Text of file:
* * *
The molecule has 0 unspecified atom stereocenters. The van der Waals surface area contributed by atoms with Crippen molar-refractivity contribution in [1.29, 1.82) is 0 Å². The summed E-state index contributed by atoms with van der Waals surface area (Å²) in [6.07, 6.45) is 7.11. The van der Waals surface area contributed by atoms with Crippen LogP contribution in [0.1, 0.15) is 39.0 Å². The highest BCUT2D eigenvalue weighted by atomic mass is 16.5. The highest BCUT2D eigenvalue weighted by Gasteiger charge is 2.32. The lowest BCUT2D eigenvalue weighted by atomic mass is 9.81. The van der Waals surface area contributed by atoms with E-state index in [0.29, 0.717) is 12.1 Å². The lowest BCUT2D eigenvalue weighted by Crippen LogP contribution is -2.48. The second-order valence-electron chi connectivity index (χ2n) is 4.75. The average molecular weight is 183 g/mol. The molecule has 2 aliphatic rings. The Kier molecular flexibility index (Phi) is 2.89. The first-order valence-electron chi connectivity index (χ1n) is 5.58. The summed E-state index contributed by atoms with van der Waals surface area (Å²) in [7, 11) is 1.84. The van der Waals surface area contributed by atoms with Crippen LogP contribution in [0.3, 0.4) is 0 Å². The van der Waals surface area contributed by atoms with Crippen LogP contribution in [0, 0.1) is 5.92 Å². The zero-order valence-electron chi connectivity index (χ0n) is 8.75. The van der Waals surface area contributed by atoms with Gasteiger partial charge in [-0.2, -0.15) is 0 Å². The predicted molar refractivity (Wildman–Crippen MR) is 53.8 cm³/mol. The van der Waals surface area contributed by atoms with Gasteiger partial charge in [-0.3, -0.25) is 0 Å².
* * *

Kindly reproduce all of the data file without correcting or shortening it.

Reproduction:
The molecule has 0 unspecified atom stereocenters. The van der Waals surface area contributed by atoms with Crippen molar-refractivity contribution in [1.29, 1.82) is 0 Å². The summed E-state index contributed by atoms with van der Waals surface area (Å²) in [6.07, 6.45) is 7.11. The van der Waals surface area contributed by atoms with Crippen LogP contribution in [0.1, 0.15) is 39.0 Å². The highest BCUT2D eigenvalue weighted by atomic mass is 16.5. The highest BCUT2D eigenvalue weighted by Gasteiger charge is 2.32. The lowest BCUT2D eigenvalue weighted by atomic mass is 9.81. The van der Waals surface area contributed by atoms with E-state index in [0.29, 0.717) is 12.1 Å². The lowest BCUT2D eigenvalue weighted by Crippen LogP contribution is -2.48. The second-order valence-electron chi connectivity index (χ2n) is 4.75. The average molecular weight is 183 g/mol. The molecule has 2 aliphatic rings. The Kier molecular flexibility index (Phi) is 2.89. The first-order valence-electron chi connectivity index (χ1n) is 5.58. The summed E-state index contributed by atoms with van der Waals surface area (Å²) in [7, 11) is 1.84. The van der Waals surface area contributed by atoms with Crippen LogP contribution in [0.3, 0.4) is 0 Å². The van der Waals surface area contributed by atoms with Crippen LogP contribution in [0, 0.1) is 5.92 Å². The zero-order valence-electron chi connectivity index (χ0n) is 8.75. The van der Waals surface area contributed by atoms with Gasteiger partial charge in [-0.2, -0.15) is 0 Å². The predicted molar refractivity (Wildman–Crippen MR) is 53.8 cm³/mol. The van der Waals surface area contributed by atoms with Gasteiger partial charge in [-0.3, -0.25) is 0 Å².